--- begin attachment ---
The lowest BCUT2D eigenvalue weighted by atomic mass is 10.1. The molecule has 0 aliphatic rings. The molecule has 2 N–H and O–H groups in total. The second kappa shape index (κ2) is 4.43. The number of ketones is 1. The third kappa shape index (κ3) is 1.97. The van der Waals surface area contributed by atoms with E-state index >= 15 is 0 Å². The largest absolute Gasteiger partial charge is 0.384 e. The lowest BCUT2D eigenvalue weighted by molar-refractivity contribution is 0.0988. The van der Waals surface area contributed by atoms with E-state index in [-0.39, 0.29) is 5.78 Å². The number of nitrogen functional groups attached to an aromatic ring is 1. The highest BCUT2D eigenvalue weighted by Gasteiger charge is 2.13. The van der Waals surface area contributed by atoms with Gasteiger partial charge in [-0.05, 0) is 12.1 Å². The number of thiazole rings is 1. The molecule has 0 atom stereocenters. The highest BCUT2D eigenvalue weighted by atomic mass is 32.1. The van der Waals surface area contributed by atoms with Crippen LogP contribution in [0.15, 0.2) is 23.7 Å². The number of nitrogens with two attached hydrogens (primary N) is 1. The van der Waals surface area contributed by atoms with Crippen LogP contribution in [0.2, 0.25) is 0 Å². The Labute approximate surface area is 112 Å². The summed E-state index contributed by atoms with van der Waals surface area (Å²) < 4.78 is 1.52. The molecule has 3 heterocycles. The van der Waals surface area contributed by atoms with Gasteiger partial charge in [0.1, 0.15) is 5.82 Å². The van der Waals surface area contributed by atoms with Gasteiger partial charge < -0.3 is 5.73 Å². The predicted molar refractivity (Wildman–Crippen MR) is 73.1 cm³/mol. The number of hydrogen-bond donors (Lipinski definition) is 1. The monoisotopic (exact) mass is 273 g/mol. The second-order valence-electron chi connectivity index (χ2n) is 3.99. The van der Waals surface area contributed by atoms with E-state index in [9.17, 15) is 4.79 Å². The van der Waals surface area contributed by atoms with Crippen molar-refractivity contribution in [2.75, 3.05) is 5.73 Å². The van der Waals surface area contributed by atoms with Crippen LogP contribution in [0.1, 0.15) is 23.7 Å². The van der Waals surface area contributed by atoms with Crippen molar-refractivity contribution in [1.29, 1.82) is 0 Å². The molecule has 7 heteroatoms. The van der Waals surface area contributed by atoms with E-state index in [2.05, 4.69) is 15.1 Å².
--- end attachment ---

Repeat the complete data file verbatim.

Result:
The lowest BCUT2D eigenvalue weighted by atomic mass is 10.1. The molecule has 0 aliphatic rings. The molecule has 2 N–H and O–H groups in total. The second kappa shape index (κ2) is 4.43. The number of ketones is 1. The third kappa shape index (κ3) is 1.97. The van der Waals surface area contributed by atoms with E-state index >= 15 is 0 Å². The largest absolute Gasteiger partial charge is 0.384 e. The lowest BCUT2D eigenvalue weighted by molar-refractivity contribution is 0.0988. The van der Waals surface area contributed by atoms with E-state index in [-0.39, 0.29) is 5.78 Å². The number of nitrogen functional groups attached to an aromatic ring is 1. The highest BCUT2D eigenvalue weighted by Gasteiger charge is 2.13. The van der Waals surface area contributed by atoms with Gasteiger partial charge in [-0.05, 0) is 12.1 Å². The number of thiazole rings is 1. The molecule has 0 atom stereocenters. The highest BCUT2D eigenvalue weighted by atomic mass is 32.1. The van der Waals surface area contributed by atoms with Crippen LogP contribution in [0.15, 0.2) is 23.7 Å². The number of nitrogens with two attached hydrogens (primary N) is 1. The van der Waals surface area contributed by atoms with Crippen LogP contribution in [0.2, 0.25) is 0 Å². The Labute approximate surface area is 112 Å². The summed E-state index contributed by atoms with van der Waals surface area (Å²) < 4.78 is 1.52. The molecule has 3 heterocycles. The van der Waals surface area contributed by atoms with Gasteiger partial charge in [0.1, 0.15) is 5.82 Å². The van der Waals surface area contributed by atoms with Gasteiger partial charge < -0.3 is 5.73 Å². The predicted molar refractivity (Wildman–Crippen MR) is 73.1 cm³/mol. The number of hydrogen-bond donors (Lipinski definition) is 1. The monoisotopic (exact) mass is 273 g/mol. The second-order valence-electron chi connectivity index (χ2n) is 3.99. The van der Waals surface area contributed by atoms with E-state index in [9.17, 15) is 4.79 Å². The van der Waals surface area contributed by atoms with Crippen molar-refractivity contribution in [2.75, 3.05) is 5.73 Å². The van der Waals surface area contributed by atoms with Crippen LogP contribution in [0.1, 0.15) is 23.7 Å². The van der Waals surface area contributed by atoms with Crippen molar-refractivity contribution in [1.29, 1.82) is 0 Å². The molecule has 7 heteroatoms. The van der Waals surface area contributed by atoms with E-state index in [2.05, 4.69) is 15.1 Å².